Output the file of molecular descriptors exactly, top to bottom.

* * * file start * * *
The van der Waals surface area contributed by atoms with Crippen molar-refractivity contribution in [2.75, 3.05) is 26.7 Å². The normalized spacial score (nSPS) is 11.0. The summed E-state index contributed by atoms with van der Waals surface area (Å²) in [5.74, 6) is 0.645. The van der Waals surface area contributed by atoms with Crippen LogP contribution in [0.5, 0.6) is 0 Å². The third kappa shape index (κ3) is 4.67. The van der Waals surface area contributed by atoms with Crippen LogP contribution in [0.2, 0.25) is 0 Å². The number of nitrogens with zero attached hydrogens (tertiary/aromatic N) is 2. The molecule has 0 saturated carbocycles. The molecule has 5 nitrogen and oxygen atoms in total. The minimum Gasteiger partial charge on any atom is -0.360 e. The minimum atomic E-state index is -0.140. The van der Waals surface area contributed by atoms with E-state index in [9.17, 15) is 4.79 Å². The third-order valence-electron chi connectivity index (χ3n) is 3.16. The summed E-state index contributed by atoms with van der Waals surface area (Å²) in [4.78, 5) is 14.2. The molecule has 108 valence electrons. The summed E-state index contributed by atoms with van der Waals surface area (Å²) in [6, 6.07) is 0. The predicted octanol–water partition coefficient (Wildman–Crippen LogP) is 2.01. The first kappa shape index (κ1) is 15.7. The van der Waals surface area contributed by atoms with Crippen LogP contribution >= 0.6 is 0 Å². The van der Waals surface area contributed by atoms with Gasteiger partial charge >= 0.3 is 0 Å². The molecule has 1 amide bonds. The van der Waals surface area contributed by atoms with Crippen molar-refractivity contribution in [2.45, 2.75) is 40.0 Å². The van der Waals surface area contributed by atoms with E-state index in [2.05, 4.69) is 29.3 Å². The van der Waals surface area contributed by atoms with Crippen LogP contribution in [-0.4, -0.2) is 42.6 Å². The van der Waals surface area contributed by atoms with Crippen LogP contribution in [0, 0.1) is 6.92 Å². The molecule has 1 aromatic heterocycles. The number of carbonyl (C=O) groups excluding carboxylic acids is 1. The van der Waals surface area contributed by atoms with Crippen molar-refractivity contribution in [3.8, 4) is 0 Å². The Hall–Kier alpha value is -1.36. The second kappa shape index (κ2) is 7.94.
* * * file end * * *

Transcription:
The van der Waals surface area contributed by atoms with Crippen molar-refractivity contribution in [2.75, 3.05) is 26.7 Å². The normalized spacial score (nSPS) is 11.0. The summed E-state index contributed by atoms with van der Waals surface area (Å²) in [5.74, 6) is 0.645. The van der Waals surface area contributed by atoms with Crippen LogP contribution in [0.5, 0.6) is 0 Å². The third kappa shape index (κ3) is 4.67. The van der Waals surface area contributed by atoms with Crippen LogP contribution in [0.2, 0.25) is 0 Å². The number of nitrogens with zero attached hydrogens (tertiary/aromatic N) is 2. The molecule has 0 saturated carbocycles. The molecule has 5 nitrogen and oxygen atoms in total. The minimum Gasteiger partial charge on any atom is -0.360 e. The minimum atomic E-state index is -0.140. The van der Waals surface area contributed by atoms with E-state index in [9.17, 15) is 4.79 Å². The third-order valence-electron chi connectivity index (χ3n) is 3.16. The summed E-state index contributed by atoms with van der Waals surface area (Å²) in [4.78, 5) is 14.2. The molecule has 108 valence electrons. The summed E-state index contributed by atoms with van der Waals surface area (Å²) in [6, 6.07) is 0. The predicted octanol–water partition coefficient (Wildman–Crippen LogP) is 2.01. The first kappa shape index (κ1) is 15.7. The van der Waals surface area contributed by atoms with Crippen LogP contribution >= 0.6 is 0 Å². The van der Waals surface area contributed by atoms with Gasteiger partial charge >= 0.3 is 0 Å². The molecule has 1 amide bonds. The van der Waals surface area contributed by atoms with Crippen molar-refractivity contribution in [2.45, 2.75) is 40.0 Å². The van der Waals surface area contributed by atoms with E-state index in [2.05, 4.69) is 29.3 Å². The van der Waals surface area contributed by atoms with Crippen LogP contribution in [-0.4, -0.2) is 42.6 Å². The van der Waals surface area contributed by atoms with Crippen LogP contribution in [0, 0.1) is 6.92 Å². The molecule has 1 aromatic heterocycles. The number of carbonyl (C=O) groups excluding carboxylic acids is 1. The van der Waals surface area contributed by atoms with Crippen molar-refractivity contribution in [3.8, 4) is 0 Å². The Hall–Kier alpha value is -1.36. The second kappa shape index (κ2) is 7.94.